Interview Laura Graves – the most surprising rider at the WEG dressage competition

23. Sep 14 | 5:54 | By | Category: INTERNATIONAL NEWS, interviews

23.9.2014

Did you ever hear of Laura Graves before the WEG? Most people will certainly answer „No“ because the 26 year old rider, who is based at her own farm in Florida, was a real nobody in Europe before she went to rise into the Top 10 and even becoming 5th in the freestyle in Caen. So it´s time to get to know Laura Graves better because even if she did not win a medal at Caen, she is certainly a young rider to watch for the future. With her horse – 12 year old KWPN Verdades – it seems she can really even reach a medal on a perfect day.

She told me all about her WEG, how she became a dressage rider, about Verdades likes and dislikes and how a normal day in her stables looks like…

You were one of the really surprising riders at the WEG this year. You just showed great results. And the 5th place in the final freestyle was incredible. Tell us a bit how you experienced all that?

Having the opportunity to represent the USA at the WEG was a very proud moment for me. To have such a great result gave me a confidence that we had been lacking. It was so exciting for us and just proves that good horses are worth the wait.

Your freestyle really perfectly fit to your horse Verdades. How did you create this freestyle. Did you have someone to let the music fit so well to your horse?

I worked with Marlene Whitaker of Custom Freestyle, Inc. She took a piece of music that I had and morphed it into something amazing! I worked with Robert Dover to create the choreography and it ended up coming together in a way that we had only dreamed!

Which was your favorite moment at the WEG?

My favorite moment at the WEG was opening ceremonies. Since I had arrived in Europe, everyone was asking me, “aren’t you excited?” And I really wasn’t…yet! During opening ceremonies, it all became very real. There were many Americans in the stands waving flags and cheering for us as we walked by. I was jumping up and down on the inside!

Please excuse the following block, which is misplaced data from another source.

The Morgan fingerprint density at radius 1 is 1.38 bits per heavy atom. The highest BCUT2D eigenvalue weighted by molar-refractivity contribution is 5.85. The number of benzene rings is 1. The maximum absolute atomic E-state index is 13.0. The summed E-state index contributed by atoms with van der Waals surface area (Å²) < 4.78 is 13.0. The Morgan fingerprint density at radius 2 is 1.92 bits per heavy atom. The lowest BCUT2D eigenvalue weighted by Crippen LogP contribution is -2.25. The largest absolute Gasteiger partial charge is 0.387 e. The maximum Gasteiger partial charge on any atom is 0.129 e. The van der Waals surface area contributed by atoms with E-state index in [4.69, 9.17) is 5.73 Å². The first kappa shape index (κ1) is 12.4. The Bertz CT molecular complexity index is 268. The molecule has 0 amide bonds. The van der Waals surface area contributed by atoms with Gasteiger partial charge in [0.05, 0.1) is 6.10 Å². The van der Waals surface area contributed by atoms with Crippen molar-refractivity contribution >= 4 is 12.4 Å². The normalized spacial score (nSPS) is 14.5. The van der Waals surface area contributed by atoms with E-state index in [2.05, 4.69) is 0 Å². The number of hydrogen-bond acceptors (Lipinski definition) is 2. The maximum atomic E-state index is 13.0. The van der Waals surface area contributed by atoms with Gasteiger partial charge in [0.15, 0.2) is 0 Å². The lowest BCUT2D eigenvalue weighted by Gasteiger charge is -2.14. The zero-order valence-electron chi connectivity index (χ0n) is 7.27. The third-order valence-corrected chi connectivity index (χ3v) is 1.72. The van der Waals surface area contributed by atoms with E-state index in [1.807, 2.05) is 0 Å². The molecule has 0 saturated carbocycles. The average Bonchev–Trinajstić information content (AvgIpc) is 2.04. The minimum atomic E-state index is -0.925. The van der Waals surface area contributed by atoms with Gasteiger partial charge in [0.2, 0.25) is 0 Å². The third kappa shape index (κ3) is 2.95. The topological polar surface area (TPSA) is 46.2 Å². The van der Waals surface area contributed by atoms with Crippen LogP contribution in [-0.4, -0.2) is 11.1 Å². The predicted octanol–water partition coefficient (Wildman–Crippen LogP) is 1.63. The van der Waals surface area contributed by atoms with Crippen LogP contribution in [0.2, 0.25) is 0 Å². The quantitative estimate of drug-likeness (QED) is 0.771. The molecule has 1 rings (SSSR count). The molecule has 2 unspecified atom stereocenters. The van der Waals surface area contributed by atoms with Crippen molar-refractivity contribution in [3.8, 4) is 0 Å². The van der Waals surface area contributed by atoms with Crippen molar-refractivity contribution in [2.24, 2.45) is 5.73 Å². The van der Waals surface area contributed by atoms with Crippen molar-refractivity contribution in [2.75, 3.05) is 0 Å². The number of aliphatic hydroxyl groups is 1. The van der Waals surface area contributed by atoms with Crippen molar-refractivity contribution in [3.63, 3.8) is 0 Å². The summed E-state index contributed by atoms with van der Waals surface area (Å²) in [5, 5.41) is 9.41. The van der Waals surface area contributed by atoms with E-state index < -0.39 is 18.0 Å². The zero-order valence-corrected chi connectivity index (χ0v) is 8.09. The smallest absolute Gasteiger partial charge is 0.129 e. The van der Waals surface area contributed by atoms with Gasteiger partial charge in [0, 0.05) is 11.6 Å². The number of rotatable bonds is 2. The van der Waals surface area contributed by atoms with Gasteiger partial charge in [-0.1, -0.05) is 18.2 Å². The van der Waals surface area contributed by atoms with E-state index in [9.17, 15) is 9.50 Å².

This was your first time riding at the WEG. You said even the qualification was some kind of a fairytale. Is this whole year just perfect for you?

The beginning of this year started out pretty rocky. We didn’t have a regular training program and we were experiencing some issues in the Grand Prix test. Even when the training finally came together with Debbie McDonald, we had one of the worst rides ever in competition! Being a dressage rider, we all know nothing is ever perfect! But we kept at it and our patience paid off. To want for anything more than we achieved in 2014 would be selfish and greedy.

Tell us a bit more about your wonderful horse Verdades. What is so special about him? What are his likes and dislikes? How´s he like at the stables?

“Diddy,” as we call him in the stable has a character that makes him very special. While he is very serious and focused under saddle, he is quite the opposite in the barn. He loves attention and long grooming sessions. He also loves mornings in his paddock and going for hacks. He will eat just about anything! His major dislikes include standing still and being ignored. He has a great sense of humor.

Are you really proud about how Verdades performed at the WEG? What was his best performance for you?

I am very proud of Diddy’s performance at the WEG. Each day, he became an little more relaxed and confident. My favorite ride was the GPS. He was still fresh but was really relaxed at the same time. He was just fun to ride. He never gave me a moment of feeling like I was out of control. Everything just flowed together.